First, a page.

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toxic ingredients? ferric ferrocyanide and ultramarines - lime crime, the fda, and the beauty industry

BEAUTY, EDUCATIONElizabeth NichinComment

With the FDA's recent warning letter to Lime Crime, many makeup lovers are asking questions about two specific ingredients: ultramarines and ferric ferrocyanide. Are these ingredients toxic? Is it safe to use a product with one or both of these ingredients in it? I'm here with some information that I hope will be helpful in learning a bit more about these ingredients.

I want to preface this post by saying that I am not a chemist or a doctor, but as a consumer who suffers from allergic contact dermatitis, I try to educate myself as much as I can about ingredients commonly found in beauty and household products.

I also want to preface this post by saying that this is neither a defense nor an incrimination of Lime Crime. While I think it is great that as consumers we have access to the FDA warning letter (I love the transparency), there are many details that we, as consumers, do not know in this situation. Instead, I hope this post will share some general information about ingredients and government regulations so that, as consumers, we can all make more informed decisions about what we buy and what we put on our bodies.

 

Lime Crime Velvetine in Red Velvet (photo from the Lime Crime website)

Lime Crime Velvetine in Red Velvet (photo from the Lime Crime website)

I do indeed own Lime Crime's Velvetine in Red Velvet. I purchased a tube in 2012 and cannot find the box, which is unfortunate because I therefore cannot personally confirm or deny the presence of ultramarines or ferric ferrocyanide on the ingredient list.

Here is the Red Velvet ingredient list according to the Lime Crime website (I have no knowledge as to whether this list was altered following the FDA letter):

Ingredients: Silica Dimethyl Silylate, Trimethylsiloxysilicate, Cyclopentasiloxane, Dimethicone, Synthetic Beeswax, Hydrogenated Polyisobutene, Ethylhexyl Methoxycinnamate, Tocopheryl Acetate, Isododecane, Flavor (Aroma), Kaolin, Phenoxyethanol, Caprylyl Glycol, Hexylene Glycol. May Contain [+/-]: Red 30 Lake CI 73360, Titanium Dioxide CI 77891, Iron Oxides CI 77491 CI 77492 CI 77499, Red 6 Lake CI 15850, Red 7 Lake CI 15850, Yellow 5 Lake CI 19140, Manganese Violet CI 77742, Red 27 Lake CI 45410, Red 28 Lake CI 45410, Blue 1 CI 42090. VEGAN/CRUELTY-FREE.

Read Lime Crime's response to the FDA warning here.

So what are ultramarines and ferric ferrocyanide anyway?

Ultramarines: "Ultramarine (CI 77007 colorant) is a mineral-derived blue pigment composed of sodium, aluminum, silicate and sulfate; may be produced synthetically" (from the Environmental Working Group website).

Click here to read more about ultramarines.

Ferric Ferrocyanide: "Ferric ferrocyanide is an iron-based inorganic colorant also known as Prussian blue; one of the first synthetic pigments" (from the Environmental Working Group website).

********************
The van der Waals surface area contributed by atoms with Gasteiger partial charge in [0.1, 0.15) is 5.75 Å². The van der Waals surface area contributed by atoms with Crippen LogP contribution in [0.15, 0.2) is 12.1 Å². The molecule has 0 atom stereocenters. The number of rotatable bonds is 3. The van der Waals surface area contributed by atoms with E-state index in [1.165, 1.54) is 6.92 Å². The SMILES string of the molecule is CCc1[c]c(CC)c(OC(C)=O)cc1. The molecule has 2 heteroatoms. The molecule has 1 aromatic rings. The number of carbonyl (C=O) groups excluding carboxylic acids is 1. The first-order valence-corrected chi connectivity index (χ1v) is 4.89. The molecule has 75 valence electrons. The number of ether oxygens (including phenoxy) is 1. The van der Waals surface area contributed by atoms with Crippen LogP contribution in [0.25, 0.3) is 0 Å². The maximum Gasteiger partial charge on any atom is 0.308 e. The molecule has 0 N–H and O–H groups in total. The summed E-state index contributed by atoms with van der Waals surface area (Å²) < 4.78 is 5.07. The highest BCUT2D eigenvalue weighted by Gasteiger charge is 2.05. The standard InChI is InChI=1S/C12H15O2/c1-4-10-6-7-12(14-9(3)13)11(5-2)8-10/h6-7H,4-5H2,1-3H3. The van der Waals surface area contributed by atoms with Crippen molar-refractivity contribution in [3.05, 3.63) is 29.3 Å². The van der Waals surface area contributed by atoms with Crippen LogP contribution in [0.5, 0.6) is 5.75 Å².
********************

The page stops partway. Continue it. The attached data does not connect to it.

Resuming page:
Click here to read more about ferric ferrocyanide.

Both ultramarines and ferric ferrocyanide are classified as colorants or cosmetic colorants.

 

After spending some time researching these ingredients, here are a few summarizing points of information that I have taken away: 

1. Both ultramarines and ferric ferrocyanide are deemed safe for use everywhere on the body aside from the lips by the FDA. 

This means that if you are a beauty lover like me, you probably have at least one product in your collection that has these ingredients. I took a very quick look through my collection and sure enough found both these ingredients in my Too Faced Chocolate Bar Palette, Sonia Kashuk Eye Couture Eye on Neutral Matte Eye Palette, Physicians Formula Eye Booster 2-in-1 Lash Boosting Eyeliner + Serum eyeliner, and Physicians Formula Mineral Wear® Talc-Free Mineral Correcting Powder (just to list a few). I did not, however, find any other lip products in my collection containing either ultramarines or ferric ferrocyanide, as that would ultimately be an FDA violation.

2. Ultramarines and ferric ferrocyanide are both commonly listed under the "may contain" or "+/-" section at the end of a product's ingredient list on a laundry list of cosmetics. 

According to the FDA, "Many labels list all color additives of a shade line after the phrase "May contain." The color additives common to all shades must be listed before "May contain", and only those not found in all shade formulations may be listed after "May contain."

Because both ultramarines and ferric ferrocyanide are safe for use in cosmetics (aside from lip products), they are both very commonly used products and can be found on many cosmetic ingredient lists, particularly under the "may contain" section.

3. Ultramarines and ferric ferrocyanide are deemed safe for use on the lips per the EU, but not according to the FDA.  

To me, this just shows how subjective these things are. I think it's also important to note that while the EU has deemed thousands of ingredients unsafe for use in cosmetic products, the FDA has only banned a handful of ingredients. The bottom line is that this is an issue with a lot of grey area.  

 

So is it safe to use a product with ultramarines and/or ferric ferrocyanide in it? I truly believe it is a matter of personal discretion. I haven't stopped using my Chocolate Bar Palette nor my Red Velvet since the release of this FDA warning. I would love to know your thoughts and how you are staying informed!  

in lipstick & solidarity, 

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